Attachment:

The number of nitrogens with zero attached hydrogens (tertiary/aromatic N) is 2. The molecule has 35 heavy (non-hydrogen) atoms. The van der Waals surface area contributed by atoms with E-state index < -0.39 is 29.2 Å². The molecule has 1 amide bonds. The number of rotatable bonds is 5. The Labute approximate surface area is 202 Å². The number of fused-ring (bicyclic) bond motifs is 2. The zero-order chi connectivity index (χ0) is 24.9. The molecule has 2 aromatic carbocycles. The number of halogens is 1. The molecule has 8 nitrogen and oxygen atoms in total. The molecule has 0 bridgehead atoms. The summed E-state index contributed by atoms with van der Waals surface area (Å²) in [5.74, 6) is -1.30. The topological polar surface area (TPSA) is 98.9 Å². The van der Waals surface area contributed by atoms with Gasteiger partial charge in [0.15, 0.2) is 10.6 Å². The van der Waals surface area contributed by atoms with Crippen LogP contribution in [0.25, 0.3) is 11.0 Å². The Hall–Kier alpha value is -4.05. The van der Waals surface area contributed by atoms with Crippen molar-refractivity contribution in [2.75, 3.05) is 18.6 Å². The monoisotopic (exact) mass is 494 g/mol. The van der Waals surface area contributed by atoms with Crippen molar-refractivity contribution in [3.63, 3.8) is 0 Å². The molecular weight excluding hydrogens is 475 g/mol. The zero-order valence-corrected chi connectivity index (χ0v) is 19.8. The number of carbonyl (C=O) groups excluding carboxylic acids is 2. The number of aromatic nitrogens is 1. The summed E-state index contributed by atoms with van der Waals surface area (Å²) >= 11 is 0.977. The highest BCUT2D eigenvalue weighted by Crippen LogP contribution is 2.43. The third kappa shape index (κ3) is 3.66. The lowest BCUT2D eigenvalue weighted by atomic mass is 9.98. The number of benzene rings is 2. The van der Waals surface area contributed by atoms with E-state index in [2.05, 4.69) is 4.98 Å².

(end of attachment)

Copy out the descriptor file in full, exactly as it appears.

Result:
The number of nitrogens with zero attached hydrogens (tertiary/aromatic N) is 2. The molecule has 35 heavy (non-hydrogen) atoms. The van der Waals surface area contributed by atoms with E-state index < -0.39 is 29.2 Å². The molecule has 1 amide bonds. The number of rotatable bonds is 5. The Labute approximate surface area is 202 Å². The number of fused-ring (bicyclic) bond motifs is 2. The zero-order chi connectivity index (χ0) is 24.9. The molecule has 2 aromatic carbocycles. The number of halogens is 1. The molecule has 8 nitrogen and oxygen atoms in total. The molecule has 0 bridgehead atoms. The summed E-state index contributed by atoms with van der Waals surface area (Å²) in [5.74, 6) is -1.30. The topological polar surface area (TPSA) is 98.9 Å². The van der Waals surface area contributed by atoms with Gasteiger partial charge in [0.15, 0.2) is 10.6 Å². The van der Waals surface area contributed by atoms with Crippen LogP contribution in [0.25, 0.3) is 11.0 Å². The Hall–Kier alpha value is -4.05. The van der Waals surface area contributed by atoms with Crippen molar-refractivity contribution in [2.75, 3.05) is 18.6 Å². The monoisotopic (exact) mass is 494 g/mol. The van der Waals surface area contributed by atoms with Crippen molar-refractivity contribution in [3.63, 3.8) is 0 Å². The molecular weight excluding hydrogens is 475 g/mol. The zero-order valence-corrected chi connectivity index (χ0v) is 19.8. The number of carbonyl (C=O) groups excluding carboxylic acids is 2. The number of aromatic nitrogens is 1. The summed E-state index contributed by atoms with van der Waals surface area (Å²) >= 11 is 0.977. The highest BCUT2D eigenvalue weighted by Crippen LogP contribution is 2.43. The third kappa shape index (κ3) is 3.66. The lowest BCUT2D eigenvalue weighted by atomic mass is 9.98. The number of benzene rings is 2. The van der Waals surface area contributed by atoms with E-state index in [2.05, 4.69) is 4.98 Å².